It’s important for a writer (or any artist) to have a vision of their entire body of work or oeuvre. They need to understand how each book they publish is uniquely bringing something to the table of literary culture that we have never seen before and that enriches this culture.
In my case, every novel, essay, scholarly article, short story, drawing or political cartoon or my 1970 PBS series “Charlie’s Pad,” screenplay, book review, newspaper op-ed, etc. should be seen as a brick in the larger building of art that I’ve been creating for 51 years since 1965 when I began publishing at age 17.
Theory complements and explains practice. So, for example, Richard Wright published his classic essay “A Blueprint for Negro Writing” in 1937, John Gardner published his manifesto “On Moral Fiction, and I published my dissertation “Being and Race: Black Writing Since 1970“(1988) as way to clarify our creative practice. One isn’t just writing blindly from one book to the next with no general vision in mind.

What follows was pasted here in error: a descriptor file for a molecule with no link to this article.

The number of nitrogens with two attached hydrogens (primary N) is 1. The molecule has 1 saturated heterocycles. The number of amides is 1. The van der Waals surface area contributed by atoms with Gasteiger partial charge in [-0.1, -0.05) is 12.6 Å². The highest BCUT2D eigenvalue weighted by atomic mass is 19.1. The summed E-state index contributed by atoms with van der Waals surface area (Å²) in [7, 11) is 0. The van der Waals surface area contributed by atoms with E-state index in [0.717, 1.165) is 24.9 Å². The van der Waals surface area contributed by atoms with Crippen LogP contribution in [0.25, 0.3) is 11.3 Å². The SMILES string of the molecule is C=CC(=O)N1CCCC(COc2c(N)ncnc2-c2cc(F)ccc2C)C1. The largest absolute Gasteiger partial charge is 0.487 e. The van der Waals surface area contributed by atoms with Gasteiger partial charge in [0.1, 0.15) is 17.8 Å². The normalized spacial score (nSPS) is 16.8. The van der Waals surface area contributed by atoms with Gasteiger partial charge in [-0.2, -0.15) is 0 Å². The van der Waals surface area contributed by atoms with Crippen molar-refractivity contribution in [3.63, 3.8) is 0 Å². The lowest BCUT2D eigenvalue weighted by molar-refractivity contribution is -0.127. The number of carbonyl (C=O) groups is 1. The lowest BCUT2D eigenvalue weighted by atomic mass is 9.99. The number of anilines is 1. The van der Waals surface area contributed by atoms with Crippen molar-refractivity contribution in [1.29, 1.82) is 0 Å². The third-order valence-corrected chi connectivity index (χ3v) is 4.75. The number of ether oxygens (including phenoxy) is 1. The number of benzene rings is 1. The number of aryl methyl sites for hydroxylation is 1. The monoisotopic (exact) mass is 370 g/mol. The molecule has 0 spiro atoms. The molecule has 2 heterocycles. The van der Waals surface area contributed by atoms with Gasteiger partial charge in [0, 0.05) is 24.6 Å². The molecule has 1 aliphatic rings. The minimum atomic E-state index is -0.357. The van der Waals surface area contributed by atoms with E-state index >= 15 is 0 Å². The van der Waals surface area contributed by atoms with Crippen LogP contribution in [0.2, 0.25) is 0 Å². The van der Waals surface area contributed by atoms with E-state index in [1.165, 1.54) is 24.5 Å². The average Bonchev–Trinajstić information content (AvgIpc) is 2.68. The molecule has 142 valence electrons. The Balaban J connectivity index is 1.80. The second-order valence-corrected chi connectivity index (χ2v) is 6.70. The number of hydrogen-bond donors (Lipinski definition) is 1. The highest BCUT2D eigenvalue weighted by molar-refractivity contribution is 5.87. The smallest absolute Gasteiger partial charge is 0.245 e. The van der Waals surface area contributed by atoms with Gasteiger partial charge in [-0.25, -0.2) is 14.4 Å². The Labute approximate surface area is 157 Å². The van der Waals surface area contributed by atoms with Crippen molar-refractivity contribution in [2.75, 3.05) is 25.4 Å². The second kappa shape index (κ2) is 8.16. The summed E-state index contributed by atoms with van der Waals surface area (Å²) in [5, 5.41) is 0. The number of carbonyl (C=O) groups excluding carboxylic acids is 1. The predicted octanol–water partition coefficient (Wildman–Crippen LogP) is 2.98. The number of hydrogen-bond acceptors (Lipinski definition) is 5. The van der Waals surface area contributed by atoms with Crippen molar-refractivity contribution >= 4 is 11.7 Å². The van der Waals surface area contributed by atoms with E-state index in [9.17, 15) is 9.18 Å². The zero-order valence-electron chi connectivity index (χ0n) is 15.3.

As an early exercise, you write, you copied by hand a chapter of your mentor John Gardner’s writing, to “plunge” into his meter and rhythm. The young Jack London similarly copied Rudyard Kipling stories, and a fledgling Hunter S. Thompson typed out all of “The Great Gatsby” for practice. What is the value of this sort of exercise?
I’d forgotten those stories about London, who was a truly gifted storyteller (but sadly, a paleo-racist who hated boxer Jack Johnson), and Thompson. But I love stories like that. The exercise is useful because copying a work forces a writer to more closely and carefully experience the music of another writer’s prose. In the new book, I discuss this important and necessary unity of music and meaning, sound and sense in every sentence and paragraph, which I view as being units of energy to be released on the page.